svg The string representation of a SVG file you want to export. Can be overridden by the options parameter.
options Use this parameter if you want to create a graph out of a Highcharts configuration. The options are sent as a JSON string. This parameter overrides the svg option.
type The content-type of the file to output. Can be one of 'image/png', 'image/jpeg', 'application/pdf', or 'image/svg+xml'.
filename The name of the exported file. Defaults to 'Chart'.
scale To scale the original SVG. For example, if the chart.width option in the chart configuration is set to 600 and the scale is set to 2, the output raster image will have a pixel width of 1200. So this is a convenient way of increasing the resolution without decreasing the font size and line widths in the chart. This is ignored if the -width parameter is set. For now we allow a maximum scaling of 4. This is for ensuring a good repsonse time. Scaling is a bit resource intensive.
width Set the exact pixel width of the exported image or pdf. This overrides the -scale parameter. The maximum allowed width is 2000px
constr The constructor name. Can be one of 'Chart' or 'StockChart'. This depends on whether you want to generate Highstock or basic Highcharts. Only applicable when using this in combination with the options parameter.
callback String containing a callback JavaScript. The callback is a function which will be called in the constructor of Highcharts to be executed on chart load. All code of the callback must be enclosed by a function. Only applicable when using this in combination with the optionsparameter. Example of contents of the callback file:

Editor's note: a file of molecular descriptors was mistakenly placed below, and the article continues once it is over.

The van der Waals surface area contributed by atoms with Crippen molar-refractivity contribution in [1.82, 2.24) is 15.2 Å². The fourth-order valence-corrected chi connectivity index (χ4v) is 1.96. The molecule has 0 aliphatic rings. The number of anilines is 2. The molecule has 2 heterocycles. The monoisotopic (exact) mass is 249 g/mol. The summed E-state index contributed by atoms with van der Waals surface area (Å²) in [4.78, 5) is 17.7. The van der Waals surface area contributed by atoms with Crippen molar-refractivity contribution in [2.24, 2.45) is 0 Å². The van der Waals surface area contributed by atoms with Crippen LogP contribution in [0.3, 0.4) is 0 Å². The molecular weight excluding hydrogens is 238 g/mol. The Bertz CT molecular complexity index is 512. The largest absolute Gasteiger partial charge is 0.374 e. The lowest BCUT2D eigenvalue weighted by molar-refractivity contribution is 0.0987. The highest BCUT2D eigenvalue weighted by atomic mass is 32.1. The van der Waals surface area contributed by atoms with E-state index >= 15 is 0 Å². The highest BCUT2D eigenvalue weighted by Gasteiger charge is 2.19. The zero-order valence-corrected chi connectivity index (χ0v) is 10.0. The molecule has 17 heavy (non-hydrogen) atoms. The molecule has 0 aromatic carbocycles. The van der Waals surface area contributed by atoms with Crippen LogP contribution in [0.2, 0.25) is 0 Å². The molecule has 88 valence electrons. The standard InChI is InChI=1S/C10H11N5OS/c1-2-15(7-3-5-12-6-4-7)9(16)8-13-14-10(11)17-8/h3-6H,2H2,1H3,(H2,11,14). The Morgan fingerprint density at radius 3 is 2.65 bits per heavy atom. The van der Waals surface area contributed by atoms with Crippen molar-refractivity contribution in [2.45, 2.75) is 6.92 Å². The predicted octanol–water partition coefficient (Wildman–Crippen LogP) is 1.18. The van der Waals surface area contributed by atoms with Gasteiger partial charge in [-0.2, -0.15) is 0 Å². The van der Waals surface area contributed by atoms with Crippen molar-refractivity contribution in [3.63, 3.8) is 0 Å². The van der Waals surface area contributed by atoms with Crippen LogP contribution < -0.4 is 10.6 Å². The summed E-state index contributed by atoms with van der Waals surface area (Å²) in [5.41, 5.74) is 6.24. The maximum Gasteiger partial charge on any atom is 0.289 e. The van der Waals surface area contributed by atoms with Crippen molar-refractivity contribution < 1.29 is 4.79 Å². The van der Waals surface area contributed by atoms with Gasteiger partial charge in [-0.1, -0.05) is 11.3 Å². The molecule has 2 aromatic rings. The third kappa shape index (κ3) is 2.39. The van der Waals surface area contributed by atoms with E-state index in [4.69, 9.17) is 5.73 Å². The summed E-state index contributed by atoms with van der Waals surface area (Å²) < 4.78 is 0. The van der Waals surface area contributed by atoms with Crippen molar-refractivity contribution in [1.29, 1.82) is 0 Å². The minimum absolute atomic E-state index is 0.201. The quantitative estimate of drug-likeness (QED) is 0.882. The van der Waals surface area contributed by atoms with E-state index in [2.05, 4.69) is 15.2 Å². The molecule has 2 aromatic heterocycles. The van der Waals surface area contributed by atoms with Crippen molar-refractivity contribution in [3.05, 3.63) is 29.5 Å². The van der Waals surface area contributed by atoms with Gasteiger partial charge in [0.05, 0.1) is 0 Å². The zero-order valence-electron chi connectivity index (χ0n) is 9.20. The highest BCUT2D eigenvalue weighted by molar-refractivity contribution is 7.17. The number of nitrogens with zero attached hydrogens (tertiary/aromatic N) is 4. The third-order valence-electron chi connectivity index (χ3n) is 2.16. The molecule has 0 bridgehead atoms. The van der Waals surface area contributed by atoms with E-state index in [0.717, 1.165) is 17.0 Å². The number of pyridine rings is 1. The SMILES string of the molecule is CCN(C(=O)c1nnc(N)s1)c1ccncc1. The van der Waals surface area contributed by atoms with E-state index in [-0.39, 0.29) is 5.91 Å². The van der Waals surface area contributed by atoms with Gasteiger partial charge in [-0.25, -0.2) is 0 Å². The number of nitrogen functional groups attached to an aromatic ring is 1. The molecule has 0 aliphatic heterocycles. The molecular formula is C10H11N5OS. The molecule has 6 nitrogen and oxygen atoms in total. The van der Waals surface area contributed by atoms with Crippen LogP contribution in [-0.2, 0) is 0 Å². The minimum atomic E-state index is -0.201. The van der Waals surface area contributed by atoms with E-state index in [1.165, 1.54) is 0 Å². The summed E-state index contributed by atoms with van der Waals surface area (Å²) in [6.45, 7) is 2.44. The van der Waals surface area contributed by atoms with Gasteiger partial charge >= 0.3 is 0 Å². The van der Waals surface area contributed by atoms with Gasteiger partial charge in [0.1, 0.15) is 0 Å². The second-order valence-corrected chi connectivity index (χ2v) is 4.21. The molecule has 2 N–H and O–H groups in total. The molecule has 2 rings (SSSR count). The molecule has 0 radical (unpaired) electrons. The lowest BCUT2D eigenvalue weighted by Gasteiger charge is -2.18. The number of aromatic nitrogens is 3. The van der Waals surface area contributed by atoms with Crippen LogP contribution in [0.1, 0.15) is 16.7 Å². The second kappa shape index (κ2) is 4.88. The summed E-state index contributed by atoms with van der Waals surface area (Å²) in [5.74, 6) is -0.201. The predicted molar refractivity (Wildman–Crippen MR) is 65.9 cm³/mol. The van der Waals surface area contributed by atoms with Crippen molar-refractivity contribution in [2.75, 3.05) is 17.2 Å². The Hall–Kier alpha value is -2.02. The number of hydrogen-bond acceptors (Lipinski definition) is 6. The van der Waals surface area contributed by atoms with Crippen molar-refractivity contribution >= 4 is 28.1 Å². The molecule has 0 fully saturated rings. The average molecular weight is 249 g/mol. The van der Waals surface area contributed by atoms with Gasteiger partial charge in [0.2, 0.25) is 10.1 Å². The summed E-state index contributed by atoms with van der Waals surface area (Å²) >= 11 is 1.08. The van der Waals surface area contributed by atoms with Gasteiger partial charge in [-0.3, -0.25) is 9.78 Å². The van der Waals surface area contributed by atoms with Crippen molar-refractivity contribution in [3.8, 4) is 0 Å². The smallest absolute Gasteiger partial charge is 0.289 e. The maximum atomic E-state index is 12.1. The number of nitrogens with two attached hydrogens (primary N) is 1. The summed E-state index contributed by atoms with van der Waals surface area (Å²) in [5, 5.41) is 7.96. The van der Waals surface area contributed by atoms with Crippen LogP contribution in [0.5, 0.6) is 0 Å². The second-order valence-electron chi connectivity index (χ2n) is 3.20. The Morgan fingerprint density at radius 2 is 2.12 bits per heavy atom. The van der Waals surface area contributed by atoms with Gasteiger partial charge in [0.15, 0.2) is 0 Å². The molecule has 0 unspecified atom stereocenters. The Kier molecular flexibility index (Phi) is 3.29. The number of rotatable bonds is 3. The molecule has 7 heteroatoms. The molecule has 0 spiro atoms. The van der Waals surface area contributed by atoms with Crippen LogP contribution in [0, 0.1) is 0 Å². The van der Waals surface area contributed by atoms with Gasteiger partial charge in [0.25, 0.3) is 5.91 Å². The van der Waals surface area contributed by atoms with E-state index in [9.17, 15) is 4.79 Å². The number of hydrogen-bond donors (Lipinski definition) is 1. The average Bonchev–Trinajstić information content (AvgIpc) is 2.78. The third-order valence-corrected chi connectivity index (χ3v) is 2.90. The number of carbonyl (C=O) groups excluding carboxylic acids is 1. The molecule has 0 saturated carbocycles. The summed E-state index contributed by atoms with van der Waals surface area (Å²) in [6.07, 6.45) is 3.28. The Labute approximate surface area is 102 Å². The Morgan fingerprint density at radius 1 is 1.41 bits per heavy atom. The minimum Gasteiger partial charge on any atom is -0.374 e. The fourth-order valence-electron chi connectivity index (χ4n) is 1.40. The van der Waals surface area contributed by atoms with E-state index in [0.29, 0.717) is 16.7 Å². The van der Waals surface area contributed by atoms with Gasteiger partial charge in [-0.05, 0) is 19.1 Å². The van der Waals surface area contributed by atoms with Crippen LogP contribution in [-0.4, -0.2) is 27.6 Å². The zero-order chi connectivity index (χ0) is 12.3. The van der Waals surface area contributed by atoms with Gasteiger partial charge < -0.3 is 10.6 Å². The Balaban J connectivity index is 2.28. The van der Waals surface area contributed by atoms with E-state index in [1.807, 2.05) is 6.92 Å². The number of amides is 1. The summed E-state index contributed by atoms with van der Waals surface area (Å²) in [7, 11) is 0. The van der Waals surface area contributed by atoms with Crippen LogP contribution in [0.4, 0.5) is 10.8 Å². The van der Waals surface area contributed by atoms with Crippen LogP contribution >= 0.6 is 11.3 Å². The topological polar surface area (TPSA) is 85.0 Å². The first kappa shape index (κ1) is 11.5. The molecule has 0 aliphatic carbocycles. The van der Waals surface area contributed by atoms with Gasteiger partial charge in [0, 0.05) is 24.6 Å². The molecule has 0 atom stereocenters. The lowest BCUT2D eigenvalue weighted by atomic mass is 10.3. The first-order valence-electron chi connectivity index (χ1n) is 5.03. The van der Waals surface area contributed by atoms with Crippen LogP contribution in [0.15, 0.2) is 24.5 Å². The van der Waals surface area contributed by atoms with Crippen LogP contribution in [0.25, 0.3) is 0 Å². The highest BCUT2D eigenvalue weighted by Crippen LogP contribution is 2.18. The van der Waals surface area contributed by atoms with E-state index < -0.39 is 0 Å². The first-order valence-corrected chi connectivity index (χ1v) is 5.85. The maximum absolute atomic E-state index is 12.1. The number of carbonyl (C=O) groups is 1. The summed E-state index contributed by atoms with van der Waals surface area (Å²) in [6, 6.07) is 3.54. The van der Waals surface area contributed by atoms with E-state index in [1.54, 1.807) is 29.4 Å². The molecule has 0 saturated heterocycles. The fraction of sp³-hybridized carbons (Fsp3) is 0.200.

function(chart) {
    chart.renderer.arc(200, 150, 100, 50, -Math.PI, 0).attr({
        fill : '#FCFFC5',
        stroke : 'black',
        'stroke-width' : 1
     }).add();
}
async Can be of true or false. Default is false. When setting async to true a download link is returned to the client, instead of an image. This download link can be reused for 30 seconds. After that, the file will be deleted from the server. See these example to get an idea of what you can do with async downloading. http://jsfiddle.net/highcharts/DXQSU/ and http://jsfiddle.net/highcharts/fFPNP/